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Kemp’s Ridley Sea Turtles

I did a write-up on the history and current conservation efforts of the Kemp’s ridley sea turtle over on Defenders of Wildlife’s website. The Kemp’s ridley is one of the world’s most endangered turtles and is an example of the importance of intergovernmental cooperation on protecting habitat. Without the cooperation of the US and Mexican governments, the turtle may have never had the cross-border range to survive since it was first listed as endangered in the 1970s.

A female Kemp’s ridley sea turtle nesting on Padre Island. (Credit: NPS)

Fridays@Freer|Sackler

Running along the National Mall, I bumped into a performance by Coreyah, a Korean folk rock band.

“The six-member group uses Korean flutes, zithers, drums, and vocals, along with guitar and drums, to create a contemporary sound with influences from Korean classical music, Latin and African pop, Balkan gypsy songs, and American folk and rock.”

Hearing them in the distance I was hooked. If you’re interested in folk music definitely check them out.

Acadia National Park

The crescent moon during sunset. A Mark Rothko sky. Jordan Pond in the distance.

Great Falls

Albert and I made the trip out to Great Falls today. We ran the technical Billy Goat Trail and it was a necessary respite from the trials at work. The sunset alone was worth the hike up.

Once we got back to the ranger station we kept hearing animal calls that sounded like ambient blood curdling screaming, a normal night in Great Falls.

National Geographic Nights: America’s Last Wild Places

Danny Kinka, Wildlife Restoration Manager at the American Prairie Reserve, discussing his work with Montana ranchers.

National Geographic has a regular series of events that I would like to attend more of. The three storytellers tonight spoke on topics related to public lands and it was well worth attending.

Visit to the National Fish and Wildlife Forensics Lab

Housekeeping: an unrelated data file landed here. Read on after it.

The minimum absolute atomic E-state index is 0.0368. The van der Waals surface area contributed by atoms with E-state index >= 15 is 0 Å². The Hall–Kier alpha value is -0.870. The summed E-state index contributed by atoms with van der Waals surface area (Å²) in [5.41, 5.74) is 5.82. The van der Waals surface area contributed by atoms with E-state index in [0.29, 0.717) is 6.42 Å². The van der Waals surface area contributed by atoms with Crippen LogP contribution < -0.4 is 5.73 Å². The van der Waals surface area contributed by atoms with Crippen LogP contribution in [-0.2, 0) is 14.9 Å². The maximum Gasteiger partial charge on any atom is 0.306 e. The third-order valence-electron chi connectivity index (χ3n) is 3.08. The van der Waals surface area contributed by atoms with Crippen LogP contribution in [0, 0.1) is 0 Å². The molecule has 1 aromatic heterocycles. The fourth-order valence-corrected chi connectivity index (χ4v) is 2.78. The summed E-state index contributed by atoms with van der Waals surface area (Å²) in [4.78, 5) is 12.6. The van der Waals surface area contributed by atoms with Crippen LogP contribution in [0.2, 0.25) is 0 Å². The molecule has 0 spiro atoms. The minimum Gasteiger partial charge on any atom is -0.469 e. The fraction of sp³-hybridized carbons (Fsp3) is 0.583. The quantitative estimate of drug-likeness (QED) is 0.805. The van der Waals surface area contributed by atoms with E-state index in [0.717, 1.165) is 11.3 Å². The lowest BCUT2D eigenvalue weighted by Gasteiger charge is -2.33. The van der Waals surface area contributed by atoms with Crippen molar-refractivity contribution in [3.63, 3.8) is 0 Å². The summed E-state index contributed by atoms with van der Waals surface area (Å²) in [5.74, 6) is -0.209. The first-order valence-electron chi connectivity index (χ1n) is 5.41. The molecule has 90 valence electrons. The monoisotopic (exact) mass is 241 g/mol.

I wrote a short piece on Defenders of Wildlife’s Medium site detailing my visit to the National Fish and Wildlife Forensics Laboratory. It’s one of the many topics that I knew next to nothing about and I’m glad I was able to meet some experts in the field.

I have also been a long time fan of Atlas Obscura and I was happy to see that they’ve done a profile of the lab before.

 

An elephant’s face confiscated from wildlife traffickers.

Lab Director Ken Goddard with a bottle of confiscated Vietnamese snake wine.

Forensic scientist Johnnie French and venomous snakes seized from a Las Vegas teenager’s bedroom. The snakes have been frozen for storage and proper handling.

Hijab and MAGA

Returning home, I came across this contrast between a Muslim woman and a Trump supporter from North Carolina. Thanks to my friend, Lew Gordon, for pointing out the Carolina Hurricanes T-Shirt.

Mentors and The Trip Out West

It’s almost a cliché now to say that one or several people can change the trajectory of your entire life. I came back from my visit to Oregon earlier this month with a renewed sense of how important these people have been to me. Three years ago, a single scholarship application and acceptance through the Asian American Government Executives Network (AAGEN) enabled me to meet who I now consider to be one of my closest confidants and friends. A chance meeting before my scholarship reception at AAGEN’s annual conference blossomed into a relationship that has blunted the trauma of graduate school in New York and other experiences new and old. Teiko is an extraordinary woman. Born in a Japanese internment camp, she rose to become the first Asian American woman to and to serve as the Assistant Director of International Affairs in the US Fish and Wildlife Service. Hers is a story of a lifetime of resilience.

Having moved to a retirement community in Medford, Oregon from Alexandria, Virginia this past summer, Teiko and Don invited me to their new place to spend a week in the Rogue Valley region. It had been almost a year since I last saw Teiko in person at graduation. The trip was much too short given the amount of time we were apart but we still had time to add two more national parks to my list.

Traveling to the redwood forests of Redwood National Park in northern California, Don, Teiko, and me caught up on the local controversy involving the proposed construction of a pipeline meant to export oil and gas from Canada to an export terminal with ships bound for Asia. A former Assistant Secretary of the Interior, Don has been working diligently as a political operator to find out who and what needs to be done to stop this project. This is the type of retirement, one of continued civic activism that I aspire to. On our drive through the forest, it really takes you by surprise how immense these trees are.